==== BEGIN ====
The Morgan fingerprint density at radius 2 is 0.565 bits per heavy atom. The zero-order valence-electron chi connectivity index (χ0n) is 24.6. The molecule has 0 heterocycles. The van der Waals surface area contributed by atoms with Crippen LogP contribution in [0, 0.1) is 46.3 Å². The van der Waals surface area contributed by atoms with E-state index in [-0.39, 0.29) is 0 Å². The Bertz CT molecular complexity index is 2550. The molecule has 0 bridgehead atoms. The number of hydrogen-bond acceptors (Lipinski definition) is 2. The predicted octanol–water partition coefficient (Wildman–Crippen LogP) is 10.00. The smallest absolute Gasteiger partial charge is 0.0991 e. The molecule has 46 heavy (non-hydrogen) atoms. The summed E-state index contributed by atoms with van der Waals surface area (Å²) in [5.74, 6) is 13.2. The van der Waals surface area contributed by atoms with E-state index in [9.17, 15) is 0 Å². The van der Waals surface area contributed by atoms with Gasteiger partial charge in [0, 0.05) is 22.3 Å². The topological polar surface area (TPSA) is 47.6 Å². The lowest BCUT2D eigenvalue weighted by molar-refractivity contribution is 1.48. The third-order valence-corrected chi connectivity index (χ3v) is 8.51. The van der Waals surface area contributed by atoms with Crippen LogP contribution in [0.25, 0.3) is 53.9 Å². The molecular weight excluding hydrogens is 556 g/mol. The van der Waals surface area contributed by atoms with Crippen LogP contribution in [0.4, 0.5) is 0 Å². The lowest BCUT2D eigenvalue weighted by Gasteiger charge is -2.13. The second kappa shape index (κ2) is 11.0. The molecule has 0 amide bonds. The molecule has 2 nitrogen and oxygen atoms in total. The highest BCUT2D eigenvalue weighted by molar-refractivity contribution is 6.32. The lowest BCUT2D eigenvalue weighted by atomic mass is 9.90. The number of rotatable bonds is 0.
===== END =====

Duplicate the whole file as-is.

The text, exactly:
The Morgan fingerprint density at radius 2 is 0.565 bits per heavy atom. The zero-order valence-electron chi connectivity index (χ0n) is 24.6. The molecule has 0 heterocycles. The van der Waals surface area contributed by atoms with Crippen LogP contribution in [0, 0.1) is 46.3 Å². The van der Waals surface area contributed by atoms with E-state index in [-0.39, 0.29) is 0 Å². The Bertz CT molecular complexity index is 2550. The molecule has 0 bridgehead atoms. The number of hydrogen-bond acceptors (Lipinski definition) is 2. The predicted octanol–water partition coefficient (Wildman–Crippen LogP) is 10.00. The smallest absolute Gasteiger partial charge is 0.0991 e. The molecule has 46 heavy (non-hydrogen) atoms. The summed E-state index contributed by atoms with van der Waals surface area (Å²) in [5.74, 6) is 13.2. The van der Waals surface area contributed by atoms with E-state index in [9.17, 15) is 0 Å². The van der Waals surface area contributed by atoms with Gasteiger partial charge in [0, 0.05) is 22.3 Å². The topological polar surface area (TPSA) is 47.6 Å². The lowest BCUT2D eigenvalue weighted by molar-refractivity contribution is 1.48. The third-order valence-corrected chi connectivity index (χ3v) is 8.51. The van der Waals surface area contributed by atoms with Crippen LogP contribution in [0.25, 0.3) is 53.9 Å². The molecular weight excluding hydrogens is 556 g/mol. The van der Waals surface area contributed by atoms with Crippen LogP contribution in [0.4, 0.5) is 0 Å². The lowest BCUT2D eigenvalue weighted by Gasteiger charge is -2.13. The second kappa shape index (κ2) is 11.0. The molecule has 0 amide bonds. The molecule has 2 nitrogen and oxygen atoms in total. The highest BCUT2D eigenvalue weighted by molar-refractivity contribution is 6.32. The lowest BCUT2D eigenvalue weighted by atomic mass is 9.90. The number of rotatable bonds is 0.